Something similar happened to my father in 1960. When I spent 3 months in Ghana in 1960, my father lent me his camera for the trip. He then had the opportunity to travel to Kenya while I was away, and he borrowed a camera from a friend for his trip. While he was in Kenya he was taken through one of the major parks there and had many opportunities to photograph African wildlife from close up.

The camera he was using had a retractable lens and each time you opened the camera, you had to extend the lens before taking a photo. He did that correctly for one photo and then forgot and took pictures as on his own camera without extending the lens. The result was one lovely picture and all the rest were a round blob of mixed colour completely out of focus. It must have been a huge disappointment to him.

I had the modern-day equivalent of these experiences when I visited Madagascar in August 2010. I had taken some 200 pictures (all on one memory card). I took one more picture and went to look at it on the camera and it wasn't there. Most pictures were, but a whole lot had disappeared. There was a fault in the memory card. Fortunately I had another memory card, but I had to get our guides to locate my suitcase from among 30 or 40 others on the top of the bus, to enable me to continue taking photographs. If I had waited until the end of the day, I should have missed a glorious opportunity to photograph Ring-tailed Lemurs on that day. As it was I lost some 50 photographs as a result os the bad card. Fortunately a great many of the pictures on that card were still accessible and transferred to my computer alright when I got home. Also fortunately, the second memory card kept working properly for the rest of the time in Madagascar and 2 weeks in South Africa that followed it. I did not get a replacement back-up card until I returned home! I am never without a back-up memory card now!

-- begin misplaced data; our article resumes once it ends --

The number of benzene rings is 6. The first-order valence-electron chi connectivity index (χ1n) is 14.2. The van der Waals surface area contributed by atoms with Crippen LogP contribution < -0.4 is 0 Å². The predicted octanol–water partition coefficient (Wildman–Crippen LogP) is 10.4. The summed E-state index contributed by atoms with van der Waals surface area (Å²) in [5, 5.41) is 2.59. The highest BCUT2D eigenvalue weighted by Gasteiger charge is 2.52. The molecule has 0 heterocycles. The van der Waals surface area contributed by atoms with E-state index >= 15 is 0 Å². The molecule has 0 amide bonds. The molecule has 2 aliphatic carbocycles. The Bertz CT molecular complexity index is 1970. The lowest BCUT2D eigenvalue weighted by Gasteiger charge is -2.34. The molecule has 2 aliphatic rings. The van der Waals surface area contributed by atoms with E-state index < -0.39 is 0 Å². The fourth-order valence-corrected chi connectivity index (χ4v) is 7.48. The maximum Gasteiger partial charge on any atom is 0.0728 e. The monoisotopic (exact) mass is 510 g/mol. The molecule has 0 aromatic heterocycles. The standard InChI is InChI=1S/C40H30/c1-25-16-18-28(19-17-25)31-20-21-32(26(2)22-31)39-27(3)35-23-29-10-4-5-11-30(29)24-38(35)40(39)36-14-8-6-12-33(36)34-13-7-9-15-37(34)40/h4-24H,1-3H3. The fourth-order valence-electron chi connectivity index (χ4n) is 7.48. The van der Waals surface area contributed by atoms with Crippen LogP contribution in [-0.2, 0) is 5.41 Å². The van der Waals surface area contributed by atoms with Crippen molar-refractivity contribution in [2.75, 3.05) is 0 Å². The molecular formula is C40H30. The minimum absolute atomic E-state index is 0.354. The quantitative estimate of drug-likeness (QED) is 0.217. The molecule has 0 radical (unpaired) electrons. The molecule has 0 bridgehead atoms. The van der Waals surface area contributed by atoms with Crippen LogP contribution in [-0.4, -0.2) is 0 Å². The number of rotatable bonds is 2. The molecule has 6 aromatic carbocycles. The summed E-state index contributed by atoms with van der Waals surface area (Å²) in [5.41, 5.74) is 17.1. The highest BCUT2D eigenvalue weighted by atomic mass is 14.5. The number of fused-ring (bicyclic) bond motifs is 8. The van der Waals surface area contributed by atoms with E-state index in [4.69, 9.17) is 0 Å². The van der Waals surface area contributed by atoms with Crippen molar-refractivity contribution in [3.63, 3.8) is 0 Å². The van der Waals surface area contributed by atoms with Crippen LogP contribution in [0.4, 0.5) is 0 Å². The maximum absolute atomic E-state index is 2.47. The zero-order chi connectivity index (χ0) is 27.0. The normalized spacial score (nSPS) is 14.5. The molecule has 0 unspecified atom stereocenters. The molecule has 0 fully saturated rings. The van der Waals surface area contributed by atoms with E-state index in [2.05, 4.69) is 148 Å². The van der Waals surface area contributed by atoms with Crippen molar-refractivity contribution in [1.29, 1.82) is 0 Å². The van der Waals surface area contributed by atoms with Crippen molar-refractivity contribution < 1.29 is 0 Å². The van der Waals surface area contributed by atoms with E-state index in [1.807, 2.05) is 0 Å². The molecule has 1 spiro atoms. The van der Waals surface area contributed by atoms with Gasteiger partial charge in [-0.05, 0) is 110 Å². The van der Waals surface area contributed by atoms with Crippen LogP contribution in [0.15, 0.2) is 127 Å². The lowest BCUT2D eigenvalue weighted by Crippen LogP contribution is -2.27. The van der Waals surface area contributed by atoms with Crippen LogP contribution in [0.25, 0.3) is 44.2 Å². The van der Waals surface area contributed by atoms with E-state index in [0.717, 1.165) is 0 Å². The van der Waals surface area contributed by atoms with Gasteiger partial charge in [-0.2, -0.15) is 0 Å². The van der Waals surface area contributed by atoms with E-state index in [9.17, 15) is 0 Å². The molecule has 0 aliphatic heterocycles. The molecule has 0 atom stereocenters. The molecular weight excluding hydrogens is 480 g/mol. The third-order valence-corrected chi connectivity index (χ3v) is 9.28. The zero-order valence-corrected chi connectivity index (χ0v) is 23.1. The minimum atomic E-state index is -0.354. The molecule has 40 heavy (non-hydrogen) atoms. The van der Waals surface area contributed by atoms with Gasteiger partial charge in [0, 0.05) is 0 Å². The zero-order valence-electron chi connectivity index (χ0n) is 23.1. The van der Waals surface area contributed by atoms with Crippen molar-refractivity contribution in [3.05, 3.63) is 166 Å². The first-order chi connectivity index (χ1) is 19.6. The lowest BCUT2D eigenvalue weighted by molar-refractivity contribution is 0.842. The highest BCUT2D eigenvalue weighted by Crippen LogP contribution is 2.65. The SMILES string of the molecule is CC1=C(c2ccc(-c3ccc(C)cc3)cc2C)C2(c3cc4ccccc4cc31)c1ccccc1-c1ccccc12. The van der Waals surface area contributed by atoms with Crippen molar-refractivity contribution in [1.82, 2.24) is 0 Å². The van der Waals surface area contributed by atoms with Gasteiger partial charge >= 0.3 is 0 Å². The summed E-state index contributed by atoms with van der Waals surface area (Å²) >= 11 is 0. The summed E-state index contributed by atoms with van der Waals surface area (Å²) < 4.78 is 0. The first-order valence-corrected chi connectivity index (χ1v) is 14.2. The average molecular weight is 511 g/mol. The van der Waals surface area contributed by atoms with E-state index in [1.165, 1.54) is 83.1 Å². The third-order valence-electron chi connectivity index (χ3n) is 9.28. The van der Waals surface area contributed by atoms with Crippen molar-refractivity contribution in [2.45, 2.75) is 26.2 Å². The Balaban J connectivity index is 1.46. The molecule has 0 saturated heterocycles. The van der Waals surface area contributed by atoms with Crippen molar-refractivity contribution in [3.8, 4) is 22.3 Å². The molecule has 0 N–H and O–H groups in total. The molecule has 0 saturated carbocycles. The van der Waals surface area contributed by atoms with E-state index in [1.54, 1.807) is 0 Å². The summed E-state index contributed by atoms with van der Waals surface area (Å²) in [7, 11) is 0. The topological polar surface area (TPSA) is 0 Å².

Ken